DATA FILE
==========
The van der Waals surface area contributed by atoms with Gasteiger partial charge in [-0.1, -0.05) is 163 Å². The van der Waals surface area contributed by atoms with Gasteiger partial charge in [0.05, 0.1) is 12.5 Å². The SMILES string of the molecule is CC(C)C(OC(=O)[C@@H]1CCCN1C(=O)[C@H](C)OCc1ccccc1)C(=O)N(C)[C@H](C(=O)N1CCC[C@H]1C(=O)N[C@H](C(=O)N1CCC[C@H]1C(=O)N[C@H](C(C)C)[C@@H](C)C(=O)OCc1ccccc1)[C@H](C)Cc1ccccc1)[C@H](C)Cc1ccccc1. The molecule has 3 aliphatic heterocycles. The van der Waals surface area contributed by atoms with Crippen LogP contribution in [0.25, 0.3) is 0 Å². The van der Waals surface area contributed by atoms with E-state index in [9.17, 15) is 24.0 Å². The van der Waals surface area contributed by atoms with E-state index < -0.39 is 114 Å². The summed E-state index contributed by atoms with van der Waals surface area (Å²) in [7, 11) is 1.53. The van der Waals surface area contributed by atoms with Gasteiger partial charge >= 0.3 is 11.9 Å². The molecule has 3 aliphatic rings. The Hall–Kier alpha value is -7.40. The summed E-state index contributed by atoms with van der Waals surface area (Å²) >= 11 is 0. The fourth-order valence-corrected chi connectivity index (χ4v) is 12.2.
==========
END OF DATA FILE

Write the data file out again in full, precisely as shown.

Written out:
The van der Waals surface area contributed by atoms with Gasteiger partial charge in [-0.1, -0.05) is 163 Å². The van der Waals surface area contributed by atoms with Gasteiger partial charge in [0.05, 0.1) is 12.5 Å². The SMILES string of the molecule is CC(C)C(OC(=O)[C@@H]1CCCN1C(=O)[C@H](C)OCc1ccccc1)C(=O)N(C)[C@H](C(=O)N1CCC[C@H]1C(=O)N[C@H](C(=O)N1CCC[C@H]1C(=O)N[C@H](C(C)C)[C@@H](C)C(=O)OCc1ccccc1)[C@H](C)Cc1ccccc1)[C@H](C)Cc1ccccc1. The molecule has 3 aliphatic heterocycles. The van der Waals surface area contributed by atoms with Crippen LogP contribution in [0.25, 0.3) is 0 Å². The van der Waals surface area contributed by atoms with E-state index in [9.17, 15) is 24.0 Å². The van der Waals surface area contributed by atoms with E-state index < -0.39 is 114 Å². The summed E-state index contributed by atoms with van der Waals surface area (Å²) in [7, 11) is 1.53. The van der Waals surface area contributed by atoms with Gasteiger partial charge >= 0.3 is 11.9 Å². The molecule has 3 aliphatic rings. The Hall–Kier alpha value is -7.40. The summed E-state index contributed by atoms with van der Waals surface area (Å²) >= 11 is 0. The fourth-order valence-corrected chi connectivity index (χ4v) is 12.2.